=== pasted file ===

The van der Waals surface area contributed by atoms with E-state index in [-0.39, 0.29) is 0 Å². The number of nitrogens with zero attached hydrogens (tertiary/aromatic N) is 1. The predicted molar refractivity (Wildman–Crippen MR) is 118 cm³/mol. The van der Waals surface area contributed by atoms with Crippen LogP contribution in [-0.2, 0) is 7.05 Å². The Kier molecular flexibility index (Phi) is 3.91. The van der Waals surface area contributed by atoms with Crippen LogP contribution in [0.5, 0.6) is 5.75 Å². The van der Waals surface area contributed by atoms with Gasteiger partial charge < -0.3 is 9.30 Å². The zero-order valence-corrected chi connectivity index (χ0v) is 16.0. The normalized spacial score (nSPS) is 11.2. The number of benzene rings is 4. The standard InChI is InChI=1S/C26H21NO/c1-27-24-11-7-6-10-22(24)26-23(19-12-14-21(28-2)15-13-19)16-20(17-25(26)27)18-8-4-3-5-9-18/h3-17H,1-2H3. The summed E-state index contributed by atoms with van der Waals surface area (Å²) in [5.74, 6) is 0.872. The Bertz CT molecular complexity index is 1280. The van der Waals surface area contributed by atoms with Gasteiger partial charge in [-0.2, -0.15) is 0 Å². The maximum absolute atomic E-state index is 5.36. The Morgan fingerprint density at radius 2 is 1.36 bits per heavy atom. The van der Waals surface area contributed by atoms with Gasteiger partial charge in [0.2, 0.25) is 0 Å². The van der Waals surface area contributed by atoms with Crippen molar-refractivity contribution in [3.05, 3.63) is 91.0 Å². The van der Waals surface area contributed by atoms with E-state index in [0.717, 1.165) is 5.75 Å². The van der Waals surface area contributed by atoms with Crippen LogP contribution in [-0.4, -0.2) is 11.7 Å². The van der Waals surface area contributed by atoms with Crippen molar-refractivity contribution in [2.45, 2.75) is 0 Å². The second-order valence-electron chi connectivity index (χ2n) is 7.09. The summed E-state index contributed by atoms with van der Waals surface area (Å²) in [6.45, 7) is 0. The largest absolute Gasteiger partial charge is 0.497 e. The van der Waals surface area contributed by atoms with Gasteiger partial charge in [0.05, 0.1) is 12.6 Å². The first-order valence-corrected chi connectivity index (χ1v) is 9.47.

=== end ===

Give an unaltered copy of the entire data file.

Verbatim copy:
The van der Waals surface area contributed by atoms with E-state index in [-0.39, 0.29) is 0 Å². The number of nitrogens with zero attached hydrogens (tertiary/aromatic N) is 1. The predicted molar refractivity (Wildman–Crippen MR) is 118 cm³/mol. The van der Waals surface area contributed by atoms with Crippen LogP contribution in [-0.2, 0) is 7.05 Å². The Kier molecular flexibility index (Phi) is 3.91. The van der Waals surface area contributed by atoms with Crippen LogP contribution in [0.5, 0.6) is 5.75 Å². The van der Waals surface area contributed by atoms with Gasteiger partial charge < -0.3 is 9.30 Å². The zero-order valence-corrected chi connectivity index (χ0v) is 16.0. The normalized spacial score (nSPS) is 11.2. The number of benzene rings is 4. The standard InChI is InChI=1S/C26H21NO/c1-27-24-11-7-6-10-22(24)26-23(19-12-14-21(28-2)15-13-19)16-20(17-25(26)27)18-8-4-3-5-9-18/h3-17H,1-2H3. The summed E-state index contributed by atoms with van der Waals surface area (Å²) in [5.74, 6) is 0.872. The Bertz CT molecular complexity index is 1280. The van der Waals surface area contributed by atoms with Gasteiger partial charge in [-0.2, -0.15) is 0 Å². The maximum absolute atomic E-state index is 5.36. The Morgan fingerprint density at radius 2 is 1.36 bits per heavy atom. The van der Waals surface area contributed by atoms with Gasteiger partial charge in [0.2, 0.25) is 0 Å². The van der Waals surface area contributed by atoms with Crippen molar-refractivity contribution in [3.05, 3.63) is 91.0 Å². The van der Waals surface area contributed by atoms with E-state index in [0.717, 1.165) is 5.75 Å². The van der Waals surface area contributed by atoms with Crippen LogP contribution in [-0.4, -0.2) is 11.7 Å². The van der Waals surface area contributed by atoms with Crippen molar-refractivity contribution in [2.45, 2.75) is 0 Å². The second-order valence-electron chi connectivity index (χ2n) is 7.09. The summed E-state index contributed by atoms with van der Waals surface area (Å²) in [6.45, 7) is 0. The largest absolute Gasteiger partial charge is 0.497 e. The van der Waals surface area contributed by atoms with Gasteiger partial charge in [0.05, 0.1) is 12.6 Å². The first-order valence-corrected chi connectivity index (χ1v) is 9.47.